After a few minutes talking about our various troubles, David made a suggestion. “If this is going to get heavy, we should get a drink first.”

“No one says heavy anymore, David.”

He turned to me. “Then what do people say?”

“How should I know?” I shrugged. All I know is the gays are skinnier than ever and are serving up ties and V-neck sweaters like Clark Gable in It Happened One Night, and no one is saying “serving up” anymore either. Sherry Vine has three million hits on You Tube. Maybe she knows the answer. I’ll add her on Facebook and follow her on Twitter and imagine tomorrow when I am snowbound that I am Don Quixote but singing my own parody of the Song of Solomon. I am here to spoil you Sherry Vine, for you have tender grapes. And possibly gonorrhea.

Friday, February 19, 2010

A Head In Search Of A Hairstyle

New York City itself is an act of faith. I know that sneering Fox News pundits (New York residents all, by the way) love to deride the People’s Republic of Manhattan as a Godless island floating in a sea of filth, but I would argue that its very daily existence is based on faith. I am reminded of the story of the tourist approaching a New Yorker waiting on a subway platform. “When does the train arrive?”

“Eventually.”

The tourist is incredulous. “But what if it never comes?”

“It always comes eventually.” And it does.

As the title suggests, I am a head in search of a hairstyle. For several months now, I have been growing my hair out with the idea that I will finally break down and have a real hairstyle. Tom Ford’s A Single Man was luscious and inspired me to get Nick Hoult’s dreamy shag bangs though it would require me to flat iron my luxuriously thick hair to duplicate it. Lately, I have been leaning toward keeping it long like Matt Bomer’s hair on “White Collar.” But maybe I just want Matt Bomer or Nick Hoult and not so much their hair.

But as my hair grows out, I resemble more and more a mad scientist when I struggle out of bed in the afternoon. It is not pretty or as my roommate suggested the other day: “Whatever it is you are doing with your hair, it isn’t working.” And today, it really, really wasn’t working. I briefly tried to split it down the middle and deliver a straight up early 80s feathered center part that would have looked very comfortable on a ride along with Larry Wilcox on CHiPs. When that collapsed in disaster, I doused it and the idea of it with cold water and pulled the bangs up and away from my face in what I hoped would be a romantic wave and ended up being more sea foam than a surfer’s dream curl.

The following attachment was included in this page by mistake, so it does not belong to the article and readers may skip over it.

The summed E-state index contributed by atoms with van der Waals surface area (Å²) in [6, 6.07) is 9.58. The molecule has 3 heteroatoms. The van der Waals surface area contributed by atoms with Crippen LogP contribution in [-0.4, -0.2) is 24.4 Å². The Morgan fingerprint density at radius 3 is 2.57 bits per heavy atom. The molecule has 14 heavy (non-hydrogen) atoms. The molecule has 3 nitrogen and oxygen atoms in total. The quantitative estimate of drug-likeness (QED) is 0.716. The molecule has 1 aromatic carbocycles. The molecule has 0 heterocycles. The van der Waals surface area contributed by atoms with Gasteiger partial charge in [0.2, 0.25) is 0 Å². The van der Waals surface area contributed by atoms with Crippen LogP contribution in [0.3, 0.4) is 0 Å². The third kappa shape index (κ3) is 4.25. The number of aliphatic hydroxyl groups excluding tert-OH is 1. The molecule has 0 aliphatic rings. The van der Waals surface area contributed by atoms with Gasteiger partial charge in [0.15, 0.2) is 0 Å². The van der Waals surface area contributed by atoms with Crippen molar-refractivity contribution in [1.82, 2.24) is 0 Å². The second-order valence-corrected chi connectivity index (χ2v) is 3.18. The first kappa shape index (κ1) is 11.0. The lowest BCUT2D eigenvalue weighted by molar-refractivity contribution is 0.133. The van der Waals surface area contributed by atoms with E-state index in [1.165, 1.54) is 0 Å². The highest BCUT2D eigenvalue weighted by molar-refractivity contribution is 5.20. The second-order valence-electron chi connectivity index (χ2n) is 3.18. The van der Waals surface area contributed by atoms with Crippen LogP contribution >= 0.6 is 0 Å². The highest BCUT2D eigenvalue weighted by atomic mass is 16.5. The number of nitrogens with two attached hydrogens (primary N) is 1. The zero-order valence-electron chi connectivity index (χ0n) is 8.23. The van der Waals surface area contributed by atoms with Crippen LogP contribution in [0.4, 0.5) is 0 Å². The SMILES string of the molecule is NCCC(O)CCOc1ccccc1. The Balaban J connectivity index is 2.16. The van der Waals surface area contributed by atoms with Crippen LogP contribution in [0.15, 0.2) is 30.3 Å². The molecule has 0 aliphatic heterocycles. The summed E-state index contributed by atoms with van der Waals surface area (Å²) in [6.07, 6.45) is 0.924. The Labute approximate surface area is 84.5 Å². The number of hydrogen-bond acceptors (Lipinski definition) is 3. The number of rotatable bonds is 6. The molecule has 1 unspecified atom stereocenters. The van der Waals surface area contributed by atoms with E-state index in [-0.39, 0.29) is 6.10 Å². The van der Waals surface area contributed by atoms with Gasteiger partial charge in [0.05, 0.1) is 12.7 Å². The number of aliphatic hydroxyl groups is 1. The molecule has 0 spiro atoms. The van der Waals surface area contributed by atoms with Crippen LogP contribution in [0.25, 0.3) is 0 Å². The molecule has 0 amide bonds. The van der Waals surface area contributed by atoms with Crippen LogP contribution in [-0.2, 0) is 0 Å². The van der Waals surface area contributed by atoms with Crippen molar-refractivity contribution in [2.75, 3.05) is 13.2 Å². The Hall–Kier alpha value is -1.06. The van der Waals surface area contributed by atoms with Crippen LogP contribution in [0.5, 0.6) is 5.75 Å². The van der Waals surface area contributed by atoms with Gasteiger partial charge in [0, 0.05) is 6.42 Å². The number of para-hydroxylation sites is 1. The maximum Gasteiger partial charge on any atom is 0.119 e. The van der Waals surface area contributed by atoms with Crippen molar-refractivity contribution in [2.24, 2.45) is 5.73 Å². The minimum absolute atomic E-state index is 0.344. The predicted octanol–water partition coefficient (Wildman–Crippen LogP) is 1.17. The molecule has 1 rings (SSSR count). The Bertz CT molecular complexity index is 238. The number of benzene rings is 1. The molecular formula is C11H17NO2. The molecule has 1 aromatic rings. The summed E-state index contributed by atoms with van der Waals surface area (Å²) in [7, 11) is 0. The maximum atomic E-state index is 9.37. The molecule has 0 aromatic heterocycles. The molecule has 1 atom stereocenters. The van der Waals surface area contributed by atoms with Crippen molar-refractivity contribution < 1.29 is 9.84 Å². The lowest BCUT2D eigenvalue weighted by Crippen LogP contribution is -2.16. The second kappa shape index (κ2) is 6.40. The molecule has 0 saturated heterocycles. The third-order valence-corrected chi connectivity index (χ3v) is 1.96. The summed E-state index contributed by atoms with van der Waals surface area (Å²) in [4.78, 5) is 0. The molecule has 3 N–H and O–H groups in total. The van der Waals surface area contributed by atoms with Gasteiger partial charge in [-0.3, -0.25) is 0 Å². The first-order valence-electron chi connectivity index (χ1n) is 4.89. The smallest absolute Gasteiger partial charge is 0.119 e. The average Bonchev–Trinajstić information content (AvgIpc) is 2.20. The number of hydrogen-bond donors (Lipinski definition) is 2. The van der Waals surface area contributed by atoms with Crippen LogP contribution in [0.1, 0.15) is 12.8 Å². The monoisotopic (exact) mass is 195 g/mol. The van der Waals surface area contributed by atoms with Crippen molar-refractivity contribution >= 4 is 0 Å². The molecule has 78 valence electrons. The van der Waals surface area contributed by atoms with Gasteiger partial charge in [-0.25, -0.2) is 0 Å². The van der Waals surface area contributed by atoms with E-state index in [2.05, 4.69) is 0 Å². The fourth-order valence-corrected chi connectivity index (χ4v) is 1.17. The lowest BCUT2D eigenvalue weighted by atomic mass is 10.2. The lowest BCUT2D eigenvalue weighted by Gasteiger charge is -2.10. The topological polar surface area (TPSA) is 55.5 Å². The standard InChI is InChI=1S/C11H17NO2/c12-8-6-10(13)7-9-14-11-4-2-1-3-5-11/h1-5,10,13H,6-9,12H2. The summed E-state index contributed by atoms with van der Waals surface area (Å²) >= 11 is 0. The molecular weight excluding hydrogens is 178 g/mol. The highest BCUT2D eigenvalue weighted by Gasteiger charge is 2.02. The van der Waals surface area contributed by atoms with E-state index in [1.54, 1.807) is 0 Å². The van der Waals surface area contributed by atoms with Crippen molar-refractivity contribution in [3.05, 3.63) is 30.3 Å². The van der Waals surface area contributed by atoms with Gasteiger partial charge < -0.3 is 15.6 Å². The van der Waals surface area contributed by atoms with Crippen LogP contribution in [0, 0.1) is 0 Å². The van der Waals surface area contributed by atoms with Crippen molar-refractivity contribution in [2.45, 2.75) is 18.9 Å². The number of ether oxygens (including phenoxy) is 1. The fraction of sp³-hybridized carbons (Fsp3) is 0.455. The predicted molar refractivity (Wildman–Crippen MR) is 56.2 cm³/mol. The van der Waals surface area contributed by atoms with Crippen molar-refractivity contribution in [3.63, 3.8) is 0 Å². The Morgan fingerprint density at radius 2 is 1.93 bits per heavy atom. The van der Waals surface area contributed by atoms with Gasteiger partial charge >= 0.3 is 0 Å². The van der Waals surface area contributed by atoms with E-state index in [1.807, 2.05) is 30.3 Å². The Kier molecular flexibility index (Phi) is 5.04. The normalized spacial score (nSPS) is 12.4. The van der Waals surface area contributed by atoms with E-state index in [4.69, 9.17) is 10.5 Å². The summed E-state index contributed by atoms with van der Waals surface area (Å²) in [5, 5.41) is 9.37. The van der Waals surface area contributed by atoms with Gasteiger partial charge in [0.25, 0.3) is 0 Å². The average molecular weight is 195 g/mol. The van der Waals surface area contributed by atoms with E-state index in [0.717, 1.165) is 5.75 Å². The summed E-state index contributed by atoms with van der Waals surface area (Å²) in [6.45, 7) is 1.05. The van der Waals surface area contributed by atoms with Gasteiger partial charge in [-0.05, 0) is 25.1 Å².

As much as I would have liked to have used my hair as an excuse not to go out to Brooklyn, today is Ben Harvey's birthday. And so, like the good friend I pretend to be, I trotted down to Dumbo intent on only staying for thirty minutes. “I will drop my coat at coat check, buy Ben Harvey a drink (didn’t happen), and then pick up my coat and go.” I tell myself the sweetest lies. Not only did I not buy Ben a drink on his birthday, I stayed much longer than thirty minutes. And I didn’t even get to say hello to Dave Rubin. But I did get to spend plenty of quality time with Matty, who dragged me away to sign a birthday card. As a writer, nothing fills me with more panic than trying to be witty in a birthday card. Signing my book to people is just as creatively paralyzing. “The best of the best,” I scribbled incomprehensibly, in every sense, and then signed just my first name.

“You have to put your last name,” Matty was adamant. “No one can tell what you wrote. You can’t even see the D in your name.”

I traced in the D as best I could and wrote my last name in my best doctor’s handwriting and Matty ran off, leaving me standing next to Chris and Cub. Chris and Cub, you may have noticed are never really separated in my blog because they are never really separated in real life. They are the only couple I know who always stand together at parties. I am pleased that I know them now well enough to know their unspoken signals. While I was rambling on about something that Cub was very excited about, Chris gently ran his hand up the small of Cub’s back. I knew what that meant. “Figure skating. Get your coat.” He might have actually run his finger in a figure eight for all I know, but Cub was blocking my view.